• Glenn Yoder notes that the Web enabled Bruce Springsteen to respond to the gossip-mongerers unfiltered.
And, finally, one from the editor's desk. Mark Glaser reports that will drop its reliance on Microsoft's Windows Media Player/Internet Explorer platform and move to Flash, which has been embraced by sites ranging from YouTube to the New York Times.

In fact, the rollout seems to be taking place even faster than Glaser was told. I was watching Brian Williams on my iBook with Firefox and Flash just a little while ago. It's about time. And it's one less reason for us loyal Mac users to consider switching to Windows.

Wednesday, September 13, 2006

A long wait to watch a movie

The media today are abuzz over an announcement by Apple's Steve Jobs that the company will soon start selling full-length movies through its iTunes Music Store. John Markoff and Laura M. Holson of the Times write:
Film executives have long been skeptical of Mr. Jobs’s move into the entertainment business, although music and TV executives have embraced the idea. The music industry was in the doldrums when Apple’s store was introduced in 2003, and executives saw it as an answer to the problems it faced with online piracy.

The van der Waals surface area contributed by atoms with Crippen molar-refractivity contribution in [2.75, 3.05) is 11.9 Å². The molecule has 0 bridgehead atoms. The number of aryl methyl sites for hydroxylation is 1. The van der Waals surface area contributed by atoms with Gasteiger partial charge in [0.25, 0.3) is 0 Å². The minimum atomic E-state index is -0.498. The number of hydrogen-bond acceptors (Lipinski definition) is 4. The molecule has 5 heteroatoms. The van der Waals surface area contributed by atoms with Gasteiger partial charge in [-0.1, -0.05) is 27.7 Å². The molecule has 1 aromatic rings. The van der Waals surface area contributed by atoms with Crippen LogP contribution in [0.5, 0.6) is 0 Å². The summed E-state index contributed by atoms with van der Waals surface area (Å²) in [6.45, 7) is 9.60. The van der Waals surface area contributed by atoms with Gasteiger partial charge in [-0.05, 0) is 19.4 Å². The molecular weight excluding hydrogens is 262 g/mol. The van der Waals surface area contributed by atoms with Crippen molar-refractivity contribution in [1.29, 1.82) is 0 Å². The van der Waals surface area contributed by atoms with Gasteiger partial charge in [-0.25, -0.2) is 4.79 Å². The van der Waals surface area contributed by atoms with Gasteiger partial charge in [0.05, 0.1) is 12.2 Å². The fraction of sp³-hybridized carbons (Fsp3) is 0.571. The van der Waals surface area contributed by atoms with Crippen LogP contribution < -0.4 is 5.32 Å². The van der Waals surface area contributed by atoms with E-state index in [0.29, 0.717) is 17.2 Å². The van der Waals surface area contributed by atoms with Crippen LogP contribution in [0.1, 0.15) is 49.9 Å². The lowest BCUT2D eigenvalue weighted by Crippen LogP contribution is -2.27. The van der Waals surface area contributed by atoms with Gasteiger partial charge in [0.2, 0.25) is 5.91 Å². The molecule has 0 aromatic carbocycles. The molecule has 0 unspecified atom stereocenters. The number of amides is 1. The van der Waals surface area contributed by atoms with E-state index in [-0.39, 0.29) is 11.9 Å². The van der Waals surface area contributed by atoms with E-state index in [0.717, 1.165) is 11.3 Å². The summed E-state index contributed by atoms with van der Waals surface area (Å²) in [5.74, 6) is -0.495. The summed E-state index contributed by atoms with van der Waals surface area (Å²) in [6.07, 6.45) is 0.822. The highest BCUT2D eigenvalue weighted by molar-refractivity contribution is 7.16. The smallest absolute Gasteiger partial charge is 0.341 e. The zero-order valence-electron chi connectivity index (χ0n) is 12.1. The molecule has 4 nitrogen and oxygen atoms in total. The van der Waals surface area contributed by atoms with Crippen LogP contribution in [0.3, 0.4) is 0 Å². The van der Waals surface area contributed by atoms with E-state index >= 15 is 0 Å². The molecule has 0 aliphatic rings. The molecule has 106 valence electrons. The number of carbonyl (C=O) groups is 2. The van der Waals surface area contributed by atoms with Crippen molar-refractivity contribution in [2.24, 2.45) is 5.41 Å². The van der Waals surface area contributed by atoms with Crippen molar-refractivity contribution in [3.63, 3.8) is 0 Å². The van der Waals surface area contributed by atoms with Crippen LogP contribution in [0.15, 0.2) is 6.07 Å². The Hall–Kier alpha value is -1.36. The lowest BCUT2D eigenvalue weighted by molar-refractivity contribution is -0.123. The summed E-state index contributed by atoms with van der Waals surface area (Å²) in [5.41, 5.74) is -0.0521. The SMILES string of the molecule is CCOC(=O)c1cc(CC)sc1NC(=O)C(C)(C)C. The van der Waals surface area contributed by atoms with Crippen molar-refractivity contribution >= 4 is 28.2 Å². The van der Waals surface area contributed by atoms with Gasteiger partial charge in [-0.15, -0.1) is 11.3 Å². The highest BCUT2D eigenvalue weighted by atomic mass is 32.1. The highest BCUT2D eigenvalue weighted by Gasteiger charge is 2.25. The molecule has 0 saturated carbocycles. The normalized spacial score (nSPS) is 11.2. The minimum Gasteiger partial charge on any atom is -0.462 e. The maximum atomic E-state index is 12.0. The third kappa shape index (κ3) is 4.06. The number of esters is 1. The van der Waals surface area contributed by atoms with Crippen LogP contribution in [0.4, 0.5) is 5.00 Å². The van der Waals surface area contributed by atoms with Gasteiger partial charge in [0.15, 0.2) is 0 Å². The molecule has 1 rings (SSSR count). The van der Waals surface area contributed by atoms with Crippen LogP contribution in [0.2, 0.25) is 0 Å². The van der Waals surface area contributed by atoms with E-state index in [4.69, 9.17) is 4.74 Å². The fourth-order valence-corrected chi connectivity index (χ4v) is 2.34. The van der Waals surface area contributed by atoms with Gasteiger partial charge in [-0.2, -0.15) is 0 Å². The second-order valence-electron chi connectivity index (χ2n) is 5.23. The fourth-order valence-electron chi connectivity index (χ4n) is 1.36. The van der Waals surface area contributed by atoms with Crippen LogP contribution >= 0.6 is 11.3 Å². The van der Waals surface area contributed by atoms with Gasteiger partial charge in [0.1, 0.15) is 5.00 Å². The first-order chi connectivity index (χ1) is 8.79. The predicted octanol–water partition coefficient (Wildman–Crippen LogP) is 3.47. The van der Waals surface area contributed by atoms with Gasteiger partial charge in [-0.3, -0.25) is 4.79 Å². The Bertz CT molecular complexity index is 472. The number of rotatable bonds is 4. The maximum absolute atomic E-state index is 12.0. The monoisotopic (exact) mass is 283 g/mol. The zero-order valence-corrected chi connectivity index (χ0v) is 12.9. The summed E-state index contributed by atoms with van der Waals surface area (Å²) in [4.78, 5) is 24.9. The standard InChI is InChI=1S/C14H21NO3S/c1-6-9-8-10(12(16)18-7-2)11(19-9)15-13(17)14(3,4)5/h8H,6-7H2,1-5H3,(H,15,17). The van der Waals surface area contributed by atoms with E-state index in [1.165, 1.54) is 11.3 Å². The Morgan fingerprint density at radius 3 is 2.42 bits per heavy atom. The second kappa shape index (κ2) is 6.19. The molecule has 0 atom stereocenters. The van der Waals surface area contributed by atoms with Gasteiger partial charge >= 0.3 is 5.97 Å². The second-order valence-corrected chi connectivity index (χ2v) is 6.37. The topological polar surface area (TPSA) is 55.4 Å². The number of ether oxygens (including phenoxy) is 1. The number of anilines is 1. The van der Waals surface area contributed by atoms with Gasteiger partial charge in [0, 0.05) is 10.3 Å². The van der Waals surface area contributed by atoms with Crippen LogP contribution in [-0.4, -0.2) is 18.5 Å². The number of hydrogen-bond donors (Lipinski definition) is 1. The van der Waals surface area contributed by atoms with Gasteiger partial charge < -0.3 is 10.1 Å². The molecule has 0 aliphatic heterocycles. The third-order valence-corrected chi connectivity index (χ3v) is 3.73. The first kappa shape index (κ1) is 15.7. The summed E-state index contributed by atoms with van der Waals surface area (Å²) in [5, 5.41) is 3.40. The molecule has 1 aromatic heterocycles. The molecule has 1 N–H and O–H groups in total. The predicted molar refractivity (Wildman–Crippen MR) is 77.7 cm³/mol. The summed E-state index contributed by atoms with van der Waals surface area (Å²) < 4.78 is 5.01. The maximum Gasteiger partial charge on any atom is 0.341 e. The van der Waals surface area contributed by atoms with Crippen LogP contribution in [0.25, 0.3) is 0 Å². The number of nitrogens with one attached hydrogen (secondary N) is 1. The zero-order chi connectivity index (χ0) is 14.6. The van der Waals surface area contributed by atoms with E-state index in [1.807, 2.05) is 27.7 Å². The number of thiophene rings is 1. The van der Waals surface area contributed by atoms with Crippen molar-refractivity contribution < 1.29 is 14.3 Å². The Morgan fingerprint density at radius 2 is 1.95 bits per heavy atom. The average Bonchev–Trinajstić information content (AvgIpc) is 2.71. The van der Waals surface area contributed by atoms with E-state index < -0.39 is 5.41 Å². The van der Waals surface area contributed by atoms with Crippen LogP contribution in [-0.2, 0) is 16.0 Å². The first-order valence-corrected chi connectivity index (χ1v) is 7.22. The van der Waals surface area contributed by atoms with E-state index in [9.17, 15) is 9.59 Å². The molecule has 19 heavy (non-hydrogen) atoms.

That sounds all well and good, but how long are people supposed to sit around waiting for the latest movie to download to their hard drives? Get this: "The movies ... will take several hours to download at standard broadband data rates."

Sounds like you could make five trips to Blockbuster during the time it takes you to buy one movie from Apple.

Apple's official announcement is posted on its "Hot News" page.

New York Times parties like it's 1994

This is the kind of electronic newspaper that smart people were talking about in the early 1990s -- a downloadable analogue of the print product that you would load onto a portable digital tablet and take with you. Now, according to Wired News, the New York Times and Microsoft have teamed up to create the finest e-paper that 1994 has to offer. But will anyone want it?

Tuesday, September 12, 2006

HTML-toting journalists